No. 1 Northern, 711-8c DecembeJ
70 l-8c May, 73 3-4c oats, 39 [email protected]
rye, 56 l-2c barley, malting, [email protected],
corn, 69 3-4c flax, cash, 11.441-2 to arl
rive, $1.44 November, $1.44 December
$1.41 May, $1,441-2.
Milwaukee, Wis., Nov. 19. Flour i|
dull. Wheat steady No. 1 Northerr.
72c No. 2 Northern, 70 3-4c December
71_7-Sc. Ry2 firmer No. 1, 59 l-2c
Barley steady No. 2, 58 l-2c sample.
45®58c. Oats steady No. 2 white, 43c|
Corn—December, 59 3-4c.
Chicago, Nov. 19.—Cash Wh'eat—No|
2 red, 73 [email protected] l-2c No. 3 red, 711-2S
3c No. 2 "hard winter, [email protected] No.
hard winter, [email protected] No. 1 North-I
ern spring, 73 [email protected] l-2c No. 2 North!
ern spring, [email protected] l-2c No. 3 spring!
[email protected] Corn—No. 2, 61 l-4c No. 3, 61c|
Oats—No. 2, 40 [email protected] No. 3. 401-4«
40 l-2c.
Sioux City, Iowa, Nov. 19. Cattle
Beeves, $3.50 6 cows, bulls anL
mixed, $1.60 4 stockers and feeders]
[email protected] yearlings and calves, $2,505
4. Hogs, $5.50&5.70 bulk, $5,57 1-2
5.60,
Chicago, Nov. 19. Cattle Good tc
prime steers, [email protected] poor to medi
um, ?4 6.30 stockers ahd feeders,!
$2©4.30 cows, [email protected] helfefs,
5.50 canners, [email protected] bulls, $i.?5
4.50 calves, [email protected] Texas-fed steers,]
$3 4 Westerns, $3.65(35,45. Hogs
Mixed and butchers, [email protected] good tol
choice heavy, [email protected] rough!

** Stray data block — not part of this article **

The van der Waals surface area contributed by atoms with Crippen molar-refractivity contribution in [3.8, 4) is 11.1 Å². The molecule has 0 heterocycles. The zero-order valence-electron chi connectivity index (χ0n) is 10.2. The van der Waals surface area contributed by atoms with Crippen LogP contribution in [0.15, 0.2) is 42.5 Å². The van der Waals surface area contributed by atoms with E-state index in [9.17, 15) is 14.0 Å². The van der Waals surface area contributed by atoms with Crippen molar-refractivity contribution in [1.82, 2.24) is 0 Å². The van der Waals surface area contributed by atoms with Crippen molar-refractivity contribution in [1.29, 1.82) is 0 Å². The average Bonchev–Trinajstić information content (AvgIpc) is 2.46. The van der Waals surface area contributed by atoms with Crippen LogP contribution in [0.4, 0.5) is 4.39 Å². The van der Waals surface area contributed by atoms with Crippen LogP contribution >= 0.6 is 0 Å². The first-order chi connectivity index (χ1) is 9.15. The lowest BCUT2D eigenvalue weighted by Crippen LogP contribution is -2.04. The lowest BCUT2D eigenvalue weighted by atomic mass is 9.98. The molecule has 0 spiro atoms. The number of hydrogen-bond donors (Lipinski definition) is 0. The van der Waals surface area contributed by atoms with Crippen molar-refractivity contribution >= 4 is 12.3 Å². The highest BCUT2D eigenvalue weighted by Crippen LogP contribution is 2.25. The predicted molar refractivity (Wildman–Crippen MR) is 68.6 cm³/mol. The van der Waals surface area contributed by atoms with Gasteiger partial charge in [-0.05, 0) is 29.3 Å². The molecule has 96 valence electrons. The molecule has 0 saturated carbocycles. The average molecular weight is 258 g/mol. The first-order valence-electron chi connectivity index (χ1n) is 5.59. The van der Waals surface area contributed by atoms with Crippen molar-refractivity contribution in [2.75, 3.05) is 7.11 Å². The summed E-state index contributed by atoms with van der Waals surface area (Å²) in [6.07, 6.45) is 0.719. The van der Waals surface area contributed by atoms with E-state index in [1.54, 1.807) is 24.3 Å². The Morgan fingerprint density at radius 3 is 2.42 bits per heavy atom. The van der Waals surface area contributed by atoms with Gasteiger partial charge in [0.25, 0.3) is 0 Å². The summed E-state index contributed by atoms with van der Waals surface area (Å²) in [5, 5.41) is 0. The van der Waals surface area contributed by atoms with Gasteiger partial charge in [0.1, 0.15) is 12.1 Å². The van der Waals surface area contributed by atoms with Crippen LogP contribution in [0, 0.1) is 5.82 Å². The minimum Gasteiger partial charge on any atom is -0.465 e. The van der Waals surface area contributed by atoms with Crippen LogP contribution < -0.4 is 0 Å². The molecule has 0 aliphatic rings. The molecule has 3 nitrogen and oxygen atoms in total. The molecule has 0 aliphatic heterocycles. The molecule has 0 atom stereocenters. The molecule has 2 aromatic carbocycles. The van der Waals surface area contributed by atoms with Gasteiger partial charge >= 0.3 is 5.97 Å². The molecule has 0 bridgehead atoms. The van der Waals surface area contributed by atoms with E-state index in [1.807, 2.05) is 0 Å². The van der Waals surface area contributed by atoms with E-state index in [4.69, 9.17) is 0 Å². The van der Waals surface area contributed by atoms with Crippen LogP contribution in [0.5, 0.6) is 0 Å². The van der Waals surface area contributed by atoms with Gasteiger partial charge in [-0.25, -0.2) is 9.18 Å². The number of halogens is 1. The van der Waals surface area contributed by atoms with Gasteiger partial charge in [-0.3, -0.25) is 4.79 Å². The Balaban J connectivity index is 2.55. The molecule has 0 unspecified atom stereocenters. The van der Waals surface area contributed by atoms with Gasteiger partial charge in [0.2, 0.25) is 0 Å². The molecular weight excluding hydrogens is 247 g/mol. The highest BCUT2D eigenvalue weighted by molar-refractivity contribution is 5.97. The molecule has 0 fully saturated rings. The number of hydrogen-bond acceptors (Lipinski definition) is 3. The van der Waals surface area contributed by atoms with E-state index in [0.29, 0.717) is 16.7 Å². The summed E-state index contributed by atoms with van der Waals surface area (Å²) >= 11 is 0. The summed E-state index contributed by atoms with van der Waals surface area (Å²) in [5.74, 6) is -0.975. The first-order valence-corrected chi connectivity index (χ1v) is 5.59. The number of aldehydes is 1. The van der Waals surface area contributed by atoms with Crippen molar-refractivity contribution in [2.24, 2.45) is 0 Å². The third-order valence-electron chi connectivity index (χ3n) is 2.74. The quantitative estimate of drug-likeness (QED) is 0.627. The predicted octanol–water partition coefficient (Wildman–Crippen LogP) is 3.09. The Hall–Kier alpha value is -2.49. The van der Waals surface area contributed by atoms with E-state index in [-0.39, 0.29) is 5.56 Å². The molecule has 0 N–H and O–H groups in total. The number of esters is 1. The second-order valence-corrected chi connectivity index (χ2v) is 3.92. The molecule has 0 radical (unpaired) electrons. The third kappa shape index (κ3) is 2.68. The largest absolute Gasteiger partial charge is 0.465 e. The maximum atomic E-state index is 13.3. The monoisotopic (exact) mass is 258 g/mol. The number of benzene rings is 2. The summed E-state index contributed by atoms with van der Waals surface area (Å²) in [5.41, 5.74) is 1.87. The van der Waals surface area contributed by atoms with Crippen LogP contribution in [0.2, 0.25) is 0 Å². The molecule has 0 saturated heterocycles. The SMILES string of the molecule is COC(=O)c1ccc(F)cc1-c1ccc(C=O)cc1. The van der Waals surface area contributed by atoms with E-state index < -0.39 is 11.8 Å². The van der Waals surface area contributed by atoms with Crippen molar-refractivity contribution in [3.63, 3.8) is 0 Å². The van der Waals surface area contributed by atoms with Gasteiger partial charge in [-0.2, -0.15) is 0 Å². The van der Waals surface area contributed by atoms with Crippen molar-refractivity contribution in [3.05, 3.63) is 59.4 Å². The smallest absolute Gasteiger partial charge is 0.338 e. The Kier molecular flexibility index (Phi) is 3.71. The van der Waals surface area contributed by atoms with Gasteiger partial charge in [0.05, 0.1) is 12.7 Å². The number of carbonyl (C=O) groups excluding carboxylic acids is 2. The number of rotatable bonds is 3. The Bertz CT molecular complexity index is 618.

heavy, [email protected] light, $5.10S5.50 bulkl
of sales, [email protected] Sheep, $2.7504.20 I
lambs. [email protected]
South St. Paul, Nov. 19. Cattle I
F^ncy butcher steers, [email protected] prime,|
[email protected] good to choice, [email protected](?0 com-,
mon to fair, $3®4 fancy butclfier cows!
and heifers, [email protected] prime, $3.90*9' I
4.15 good to choice, [email protected] fair,[
[email protected] canners and cutters, [email protected]|
2.60 good to choice butcher bulls, $2.501
@3 common an bo'ogna bulls, $1.75®
2.25 good to choice veals, [email protected]
common t,o fair, [email protected] good to choice
feeding steers, [email protected] common to fair,
[email protected] good to choice stock steers,
[email protected] common to fair, [email protected]
good to choice ste®*- calves,
common to fair,
choice stock cows and heifers, [email protected]
2.65 Common to fair, $1.7V®2.25 good
to choice heifer-calves, [email protected] com
mon to fait [email protected] stock and feed
ing bulls, [email protected] good to choice
milch cows and springers, [email protected]
common to fair, [email protected]
=. $2.50®2.90
[email protected] good to
Hogs Light, $5.3505.55 mixed Uiid
butchers, [email protected] heavy [email protected] 65"
rough packing. [email protected] boars $20
2.50 stags, [email protected] pigs, [email protected]
Sheep—Good to choice fat lambs,
[email protected] common to fair, [email protected]
good to choice fat wethers, [email protected] 35
common to fair, [email protected] good to choica
fat ewes, [email protected] common to fair.
[email protected] killing bucks, $1.75 2.25
good to choice stock and feeding
lambs, [email protected] common to fair, $2.75
@3.15 buck lambs, [email protected] good to
choice feeding wethers, [email protected] com
mon to fair, [email protected] good to choice
feeding ewes, [email protected] common to
fair, [email protected] stock ewes, [email protected]